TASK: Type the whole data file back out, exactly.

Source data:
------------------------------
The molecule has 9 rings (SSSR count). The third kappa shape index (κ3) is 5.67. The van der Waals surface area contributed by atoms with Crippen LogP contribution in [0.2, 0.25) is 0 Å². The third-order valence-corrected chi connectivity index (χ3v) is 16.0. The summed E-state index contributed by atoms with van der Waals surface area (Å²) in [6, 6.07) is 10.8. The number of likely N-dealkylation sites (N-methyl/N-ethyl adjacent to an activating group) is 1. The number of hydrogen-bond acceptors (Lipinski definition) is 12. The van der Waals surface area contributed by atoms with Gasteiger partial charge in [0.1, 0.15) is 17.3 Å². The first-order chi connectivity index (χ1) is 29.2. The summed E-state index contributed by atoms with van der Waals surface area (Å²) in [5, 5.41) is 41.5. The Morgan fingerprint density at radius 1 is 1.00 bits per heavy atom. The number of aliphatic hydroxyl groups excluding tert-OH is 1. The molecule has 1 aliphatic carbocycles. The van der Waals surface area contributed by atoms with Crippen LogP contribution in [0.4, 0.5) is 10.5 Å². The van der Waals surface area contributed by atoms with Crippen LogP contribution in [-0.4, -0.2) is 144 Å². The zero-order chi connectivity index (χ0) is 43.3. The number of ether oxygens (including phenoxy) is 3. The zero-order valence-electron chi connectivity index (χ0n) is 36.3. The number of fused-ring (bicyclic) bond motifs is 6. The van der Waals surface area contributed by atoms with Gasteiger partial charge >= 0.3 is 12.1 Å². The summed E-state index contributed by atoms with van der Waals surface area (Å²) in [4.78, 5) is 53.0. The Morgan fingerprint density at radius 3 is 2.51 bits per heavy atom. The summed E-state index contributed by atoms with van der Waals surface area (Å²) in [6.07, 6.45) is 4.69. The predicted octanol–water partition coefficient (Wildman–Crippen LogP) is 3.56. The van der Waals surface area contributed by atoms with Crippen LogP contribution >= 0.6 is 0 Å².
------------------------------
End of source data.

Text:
The molecule has 9 rings (SSSR count). The third kappa shape index (κ3) is 5.67. The van der Waals surface area contributed by atoms with Crippen LogP contribution in [0.2, 0.25) is 0 Å². The third-order valence-corrected chi connectivity index (χ3v) is 16.0. The summed E-state index contributed by atoms with van der Waals surface area (Å²) in [6, 6.07) is 10.8. The number of likely N-dealkylation sites (N-methyl/N-ethyl adjacent to an activating group) is 1. The number of hydrogen-bond acceptors (Lipinski definition) is 12. The van der Waals surface area contributed by atoms with Gasteiger partial charge in [0.1, 0.15) is 17.3 Å². The first-order chi connectivity index (χ1) is 29.2. The summed E-state index contributed by atoms with van der Waals surface area (Å²) in [5, 5.41) is 41.5. The Morgan fingerprint density at radius 1 is 1.00 bits per heavy atom. The number of aliphatic hydroxyl groups excluding tert-OH is 1. The molecule has 1 aliphatic carbocycles. The van der Waals surface area contributed by atoms with Crippen LogP contribution in [0.4, 0.5) is 10.5 Å². The van der Waals surface area contributed by atoms with Crippen LogP contribution in [-0.4, -0.2) is 144 Å². The zero-order chi connectivity index (χ0) is 43.3. The number of ether oxygens (including phenoxy) is 3. The zero-order valence-electron chi connectivity index (χ0n) is 36.3. The number of fused-ring (bicyclic) bond motifs is 6. The van der Waals surface area contributed by atoms with Gasteiger partial charge >= 0.3 is 12.1 Å². The summed E-state index contributed by atoms with van der Waals surface area (Å²) in [4.78, 5) is 53.0. The Morgan fingerprint density at radius 3 is 2.51 bits per heavy atom. The summed E-state index contributed by atoms with van der Waals surface area (Å²) in [6.07, 6.45) is 4.69. The predicted octanol–water partition coefficient (Wildman–Crippen LogP) is 3.56. The van der Waals surface area contributed by atoms with Crippen LogP contribution >= 0.6 is 0 Å².